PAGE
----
Mickey and Minnie, the Robber Barons
There's a town motto that I especially like. It's for a little west Texas burg called Knot. Its slogan is: "The only town in Texas that's Knot Texas."
Well, things are kind of slow out there.
But it looks like things are picking up around Manassas, Virginia, just 40 miles outside Washington, D.C. The Disney World builders say they'll put a phantasmagoric, truer-than-life "American history" theme park out there -- a region already soaked in real American history. I guess their slogan will be: "The only place in Virginia that's not history."
Our nation's capital is surrounded by the American drama: Mount Vernon, Annapolis, Harper's Ferry, Manassas Battlefield, Montecello and much more. But the Disney schemers seem to believe that ersatz will become more compelling than the real thing, especially when they toss in Mickey, Donald and Pluto to perk up those old musty history lessons.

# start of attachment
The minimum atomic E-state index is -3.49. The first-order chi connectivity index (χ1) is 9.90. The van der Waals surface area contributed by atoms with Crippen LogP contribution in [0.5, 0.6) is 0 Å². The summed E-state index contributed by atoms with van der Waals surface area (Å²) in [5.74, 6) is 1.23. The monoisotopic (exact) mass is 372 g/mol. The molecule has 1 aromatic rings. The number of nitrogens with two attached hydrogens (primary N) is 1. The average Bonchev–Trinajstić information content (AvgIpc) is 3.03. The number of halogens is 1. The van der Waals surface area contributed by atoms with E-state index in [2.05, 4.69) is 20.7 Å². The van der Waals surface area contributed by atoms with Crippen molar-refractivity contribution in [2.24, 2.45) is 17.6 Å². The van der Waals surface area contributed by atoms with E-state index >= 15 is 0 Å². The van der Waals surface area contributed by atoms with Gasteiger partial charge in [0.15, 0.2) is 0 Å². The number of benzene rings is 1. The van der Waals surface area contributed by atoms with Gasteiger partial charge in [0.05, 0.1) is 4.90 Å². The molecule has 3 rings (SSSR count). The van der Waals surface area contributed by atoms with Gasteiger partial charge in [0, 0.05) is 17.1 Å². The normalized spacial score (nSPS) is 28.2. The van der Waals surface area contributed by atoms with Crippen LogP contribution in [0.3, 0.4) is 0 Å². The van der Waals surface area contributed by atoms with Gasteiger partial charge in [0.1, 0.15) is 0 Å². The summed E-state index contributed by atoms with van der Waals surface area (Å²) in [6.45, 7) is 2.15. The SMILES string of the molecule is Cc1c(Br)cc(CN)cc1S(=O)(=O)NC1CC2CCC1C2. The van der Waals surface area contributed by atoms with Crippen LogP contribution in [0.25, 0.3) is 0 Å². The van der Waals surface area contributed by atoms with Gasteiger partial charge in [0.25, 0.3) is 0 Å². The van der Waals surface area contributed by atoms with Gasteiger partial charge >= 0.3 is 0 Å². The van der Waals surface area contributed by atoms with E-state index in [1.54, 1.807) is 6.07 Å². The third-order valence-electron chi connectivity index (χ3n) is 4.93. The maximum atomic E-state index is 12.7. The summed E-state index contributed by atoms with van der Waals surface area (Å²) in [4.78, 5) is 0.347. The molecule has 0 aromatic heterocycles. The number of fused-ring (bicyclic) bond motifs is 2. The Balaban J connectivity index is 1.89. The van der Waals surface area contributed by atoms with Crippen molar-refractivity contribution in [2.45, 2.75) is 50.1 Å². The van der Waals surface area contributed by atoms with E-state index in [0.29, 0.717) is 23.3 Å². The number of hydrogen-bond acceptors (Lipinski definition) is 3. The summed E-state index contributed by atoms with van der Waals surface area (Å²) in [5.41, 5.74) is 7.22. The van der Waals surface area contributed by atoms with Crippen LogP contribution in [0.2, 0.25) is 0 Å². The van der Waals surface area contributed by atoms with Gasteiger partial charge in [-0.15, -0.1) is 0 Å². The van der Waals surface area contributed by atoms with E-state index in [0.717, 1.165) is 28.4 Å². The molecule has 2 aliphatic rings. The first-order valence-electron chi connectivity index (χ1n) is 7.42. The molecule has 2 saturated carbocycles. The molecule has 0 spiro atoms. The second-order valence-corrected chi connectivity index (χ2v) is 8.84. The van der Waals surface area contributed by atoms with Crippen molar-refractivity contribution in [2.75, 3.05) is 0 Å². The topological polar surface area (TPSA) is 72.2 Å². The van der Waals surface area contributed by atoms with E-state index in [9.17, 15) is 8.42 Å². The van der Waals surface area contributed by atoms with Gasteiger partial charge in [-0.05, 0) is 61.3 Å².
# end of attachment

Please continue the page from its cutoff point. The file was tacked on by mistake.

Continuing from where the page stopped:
hey plan a virtual-reality kind of thing, including a roomful of "audioanimatronic presidents." Is this fun, or what? These will be computer-driven mannequins of our former presidents, gesturing and pontificating as though alive. (Apparently they got the idea from watching Ronald Reagan.)
It's still undecided whether they'll have a special "Crook Wing" featuring presidents Ulysses Grant, Warren Harding and, of course, Dick Nixon giving his ever-popular "I am not a crook" speech.
here's also to be a "real" factory town of the late 1800s that Disney is calling "Enterprise," featuring a roller coaster that'll take you under spilling vats of pretend molten steel. Of course, to be truly authentic, the town would be called "Exploitation." They could let us chat with child laborers who helped make the robber barons rich; maybe we could spend the night in the shanties where workers lived. But, hey, that's downbeat. We're talking Disney history -- remember Davy Crockett?
Okay, so there's nothing wrong with a little animation and amusement. But there's already enough hokum in our history books without Disney Inc. using cartoon figures and happy-face heros that trivialize the American people's long, often painful and proud struggle for real democracy.
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